I am a type A personality. I thrive on schedules, timelines, calendars and routine. I think this is one of the reason I loved being an educational diagnostician. The job was based on timelines, deadlines, meetings schedules and organization. It was right up my ally.
Now for as long as I can remember this is how I have been. I was always early for meetings and one of the first to register for classes, I always shop with a grocery list, I go to bed at approx the same time every night and get up at the same time every morning and so on and so on and so on.
So it was with great trepidation that I brought my son home. After working full time for 14 years, I was now on my own with this little one for whom I got to set a schedule. Now from what you read and all that is drilled into you when you are expecting is flexibility with a new born. And though I was flexible I did set up a schedule. First it was feeding and then naps. And to this day we keep a pretty constant schedule.
So that brings me to my son showing that he is not so much a type A or maybe that he is way to much a type A, I haven't decided.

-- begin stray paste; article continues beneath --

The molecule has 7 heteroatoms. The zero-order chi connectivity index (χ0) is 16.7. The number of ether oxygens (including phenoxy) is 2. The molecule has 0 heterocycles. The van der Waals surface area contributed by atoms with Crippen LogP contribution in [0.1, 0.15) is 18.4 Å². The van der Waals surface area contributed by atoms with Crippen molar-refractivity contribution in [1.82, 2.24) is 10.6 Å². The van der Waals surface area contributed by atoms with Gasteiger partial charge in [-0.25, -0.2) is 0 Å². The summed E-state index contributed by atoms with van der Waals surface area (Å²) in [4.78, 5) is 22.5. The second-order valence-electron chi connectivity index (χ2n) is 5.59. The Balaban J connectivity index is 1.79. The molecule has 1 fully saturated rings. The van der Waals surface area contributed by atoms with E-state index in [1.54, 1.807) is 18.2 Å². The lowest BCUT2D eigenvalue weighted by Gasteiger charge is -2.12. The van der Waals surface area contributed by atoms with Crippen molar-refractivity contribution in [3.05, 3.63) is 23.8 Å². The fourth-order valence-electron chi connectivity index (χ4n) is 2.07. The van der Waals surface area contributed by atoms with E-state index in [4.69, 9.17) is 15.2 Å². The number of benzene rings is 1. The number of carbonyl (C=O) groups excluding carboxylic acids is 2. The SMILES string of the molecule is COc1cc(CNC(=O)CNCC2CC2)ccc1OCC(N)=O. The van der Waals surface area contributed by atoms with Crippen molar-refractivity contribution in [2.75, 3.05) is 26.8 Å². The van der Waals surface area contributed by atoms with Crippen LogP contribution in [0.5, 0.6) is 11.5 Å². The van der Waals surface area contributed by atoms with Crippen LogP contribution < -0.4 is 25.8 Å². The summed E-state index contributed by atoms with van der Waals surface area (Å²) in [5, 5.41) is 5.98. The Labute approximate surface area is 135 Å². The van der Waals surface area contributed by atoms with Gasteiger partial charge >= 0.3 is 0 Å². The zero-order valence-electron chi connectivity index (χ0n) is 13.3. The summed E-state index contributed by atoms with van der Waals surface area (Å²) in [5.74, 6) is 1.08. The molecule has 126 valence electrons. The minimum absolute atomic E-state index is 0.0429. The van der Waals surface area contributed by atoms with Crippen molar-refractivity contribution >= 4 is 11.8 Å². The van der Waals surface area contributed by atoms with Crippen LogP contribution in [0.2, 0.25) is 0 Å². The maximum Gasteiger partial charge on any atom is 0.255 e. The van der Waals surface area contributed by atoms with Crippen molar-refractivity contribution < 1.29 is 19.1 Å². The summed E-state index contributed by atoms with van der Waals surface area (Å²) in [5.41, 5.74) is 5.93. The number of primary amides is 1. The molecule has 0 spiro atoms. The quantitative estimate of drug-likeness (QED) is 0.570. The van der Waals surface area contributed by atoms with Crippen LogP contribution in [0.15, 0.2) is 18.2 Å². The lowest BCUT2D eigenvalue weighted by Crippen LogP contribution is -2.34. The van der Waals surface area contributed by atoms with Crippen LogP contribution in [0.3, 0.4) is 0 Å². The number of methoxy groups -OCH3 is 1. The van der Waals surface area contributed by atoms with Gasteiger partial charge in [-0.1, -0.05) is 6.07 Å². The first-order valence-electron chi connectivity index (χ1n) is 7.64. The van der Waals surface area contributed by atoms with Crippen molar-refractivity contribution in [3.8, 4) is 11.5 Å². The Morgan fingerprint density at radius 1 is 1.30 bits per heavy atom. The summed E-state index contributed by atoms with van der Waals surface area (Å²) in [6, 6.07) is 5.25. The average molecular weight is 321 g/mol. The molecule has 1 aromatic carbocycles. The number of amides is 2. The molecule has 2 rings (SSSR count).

When we started preschool 2 days a week this year we had to change when we ate breakfast, 45 min earlier than what we were doing. The first week since it was new it was no problem but then the battle began. Suddenly he realized that eating took a way from his precious playing time so he started to resist. Oh my we went through 2 weeks of battles, tears (his and mine), negotiations and frustrations. For me eating breakfast at a table before you left the house was just what you did. But I had to weigh what was more important, eating or eating at the table and in the house. Of course eating was the most important so today I broke with my stringent ways and when it was time to go I put him in the backseat with his breakfast and off we went.
This morning was so nice, he got to play a little longer, I got a few more things done around the house and there were no tears. So as a parent I am constantly learning and growing and hoping that I am not doing irreparable harm to my son. I hope he sees it that way when he is older.
Now for my next growth area, not going back and fixing what my son has "helped" me do, like putting up the laundry. Baby steps!